Mercedes Matter was destined for a life in art. She was the daughter of Mercedes de Cordoba, a former model for Edward Steichen and other members of the Photo-Secession, and Arthur B. Carles, an important early modernist American painter who studied the art of Paul Cézanne and Henri Matisse in Paris in the 1910s. This early and persistent exposure to modern art led Matter herself to begin painting at the age of six.
In the early 1930s, she studied with the artist Hans Hofmann, like nearly every important American abstract painter of the next generation. This German-born painter is of course famous for teaching the concepts of abstract painting that would define the New York School: the “push-pull” approach to composition and the focus on the picture plane.
During the Depression, Matter worked for the Works Progress Administration alongside Willem de Kooning, Arshile Gorky, and Lee Krasner. The project she and de Kooning collaborated on was directed by Fernand Léger, for whom she served as a translator.
In the early 1950s, Mercedes was among the first female members of the Club, an organization of downtown artists that held frequent discussion evenings; she was also a regular at the Cedar Tavern. For Mercedes, “The Club was marvelous. It brought together in one place, at one time, the greatest diversity of artists—as nothing had done before or has since. . . . The end of that marvelous time came when American art became big business.”
Matter was a noted educator and would go on to become one of the founders of the New York Studio School. Beginning in 1953, Matter taught at the Philadelphia College of Art (now University of the Arts), Pratt Institute and New York University. Based on her teaching experiences she wrote an article for Art News in 1963 titled ”What’s Wrong with U.S. Art Schools?” In it, she lamented the phasing out of the extended studio classes required to initiate ”that painfully slow education of the senses,” which she considered an artist’s life work.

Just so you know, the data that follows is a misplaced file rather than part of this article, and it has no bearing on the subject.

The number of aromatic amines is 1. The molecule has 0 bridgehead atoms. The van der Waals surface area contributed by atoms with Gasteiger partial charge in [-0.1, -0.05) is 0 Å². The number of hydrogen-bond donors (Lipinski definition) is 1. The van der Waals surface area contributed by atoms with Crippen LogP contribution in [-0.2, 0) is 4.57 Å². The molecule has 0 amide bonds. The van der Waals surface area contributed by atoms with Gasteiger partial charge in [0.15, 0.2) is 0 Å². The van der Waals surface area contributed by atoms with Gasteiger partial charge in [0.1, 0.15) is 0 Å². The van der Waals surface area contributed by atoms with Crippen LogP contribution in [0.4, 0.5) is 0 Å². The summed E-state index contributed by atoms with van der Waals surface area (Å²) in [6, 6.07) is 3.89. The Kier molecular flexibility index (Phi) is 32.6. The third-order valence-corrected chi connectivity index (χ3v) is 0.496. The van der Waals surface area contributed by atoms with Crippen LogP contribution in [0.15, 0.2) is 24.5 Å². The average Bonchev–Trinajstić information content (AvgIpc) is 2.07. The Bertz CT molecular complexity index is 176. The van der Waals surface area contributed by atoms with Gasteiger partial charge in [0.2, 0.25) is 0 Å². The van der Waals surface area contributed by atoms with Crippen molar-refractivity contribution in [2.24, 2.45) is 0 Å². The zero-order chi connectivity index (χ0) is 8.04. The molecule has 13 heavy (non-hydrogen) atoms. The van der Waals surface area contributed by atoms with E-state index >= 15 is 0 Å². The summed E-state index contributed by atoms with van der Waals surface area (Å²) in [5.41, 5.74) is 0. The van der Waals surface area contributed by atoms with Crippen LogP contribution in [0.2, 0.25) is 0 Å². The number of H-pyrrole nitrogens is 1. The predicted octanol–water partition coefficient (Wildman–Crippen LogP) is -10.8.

Matter practiced as she preached, spending months, and sometimes years, working on drawings and paintings that usually began as still life’s and evolved into near-abstractions animated by thatched lines that attested to her devotion to the work of Giacometti and Cézanne. She was known for her easel-size paintings (and charcoal on canvas drawings) based on the still life and the figure, but abstracted into a force field of compressed space with an agitated line. Her work was about capturing the electric energy between objects. Source imagery was rendered nearly unrecognizable. It was a painterly language and drawing style entirely her own.
Matter either lacked the confidence or was too uncompromising to pursue exhibiting her work very much in her own lifetime. An example: Leo Castelli offered her a solo exhibition in the 1950s, and she declined, telling him she wasn’t ready. Still, Matter was at the very center of the art world. Her life — and her position as an educator, friend, lover, or mentor to some of the most influential artists and art critics of the time — reads like a history of the most vanguard 20th-century art movements.
Her work is included in the collection of the Whitney, among other museums.